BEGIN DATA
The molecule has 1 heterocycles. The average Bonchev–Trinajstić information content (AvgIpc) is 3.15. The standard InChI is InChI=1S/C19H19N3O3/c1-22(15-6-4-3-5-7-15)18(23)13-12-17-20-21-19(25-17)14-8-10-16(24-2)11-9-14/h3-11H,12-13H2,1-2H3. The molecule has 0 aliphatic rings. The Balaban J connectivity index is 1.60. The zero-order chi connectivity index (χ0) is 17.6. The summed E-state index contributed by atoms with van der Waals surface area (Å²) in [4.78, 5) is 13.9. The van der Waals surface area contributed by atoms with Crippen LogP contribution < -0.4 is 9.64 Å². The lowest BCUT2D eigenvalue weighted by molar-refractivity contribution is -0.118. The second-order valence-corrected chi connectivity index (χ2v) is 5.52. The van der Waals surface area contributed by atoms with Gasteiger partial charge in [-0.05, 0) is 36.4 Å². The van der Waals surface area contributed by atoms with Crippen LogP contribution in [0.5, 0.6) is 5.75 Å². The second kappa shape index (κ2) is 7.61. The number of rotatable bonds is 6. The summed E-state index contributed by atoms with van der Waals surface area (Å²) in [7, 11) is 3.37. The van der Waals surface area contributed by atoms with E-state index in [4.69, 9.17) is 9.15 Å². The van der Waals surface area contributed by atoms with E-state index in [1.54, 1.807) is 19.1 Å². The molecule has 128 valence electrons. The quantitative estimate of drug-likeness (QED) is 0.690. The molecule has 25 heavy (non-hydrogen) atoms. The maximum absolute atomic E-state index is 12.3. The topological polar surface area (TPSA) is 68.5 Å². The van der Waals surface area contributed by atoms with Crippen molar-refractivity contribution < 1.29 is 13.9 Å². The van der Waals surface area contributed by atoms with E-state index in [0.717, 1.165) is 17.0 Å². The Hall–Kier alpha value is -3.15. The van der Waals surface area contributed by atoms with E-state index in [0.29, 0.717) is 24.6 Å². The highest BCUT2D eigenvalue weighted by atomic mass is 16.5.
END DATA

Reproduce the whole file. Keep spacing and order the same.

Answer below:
The molecule has 1 heterocycles. The average Bonchev–Trinajstić information content (AvgIpc) is 3.15. The standard InChI is InChI=1S/C19H19N3O3/c1-22(15-6-4-3-5-7-15)18(23)13-12-17-20-21-19(25-17)14-8-10-16(24-2)11-9-14/h3-11H,12-13H2,1-2H3. The molecule has 0 aliphatic rings. The Balaban J connectivity index is 1.60. The zero-order chi connectivity index (χ0) is 17.6. The summed E-state index contributed by atoms with van der Waals surface area (Å²) in [4.78, 5) is 13.9. The van der Waals surface area contributed by atoms with Crippen LogP contribution < -0.4 is 9.64 Å². The lowest BCUT2D eigenvalue weighted by molar-refractivity contribution is -0.118. The second-order valence-corrected chi connectivity index (χ2v) is 5.52. The van der Waals surface area contributed by atoms with Gasteiger partial charge in [-0.05, 0) is 36.4 Å². The van der Waals surface area contributed by atoms with Crippen LogP contribution in [0.5, 0.6) is 5.75 Å². The second kappa shape index (κ2) is 7.61. The number of rotatable bonds is 6. The summed E-state index contributed by atoms with van der Waals surface area (Å²) in [7, 11) is 3.37. The van der Waals surface area contributed by atoms with E-state index in [4.69, 9.17) is 9.15 Å². The van der Waals surface area contributed by atoms with E-state index in [1.54, 1.807) is 19.1 Å². The molecule has 128 valence electrons. The quantitative estimate of drug-likeness (QED) is 0.690. The molecule has 25 heavy (non-hydrogen) atoms. The maximum absolute atomic E-state index is 12.3. The topological polar surface area (TPSA) is 68.5 Å². The van der Waals surface area contributed by atoms with Crippen molar-refractivity contribution < 1.29 is 13.9 Å². The van der Waals surface area contributed by atoms with E-state index in [0.717, 1.165) is 17.0 Å². The Hall–Kier alpha value is -3.15. The van der Waals surface area contributed by atoms with E-state index in [0.29, 0.717) is 24.6 Å². The highest BCUT2D eigenvalue weighted by atomic mass is 16.5.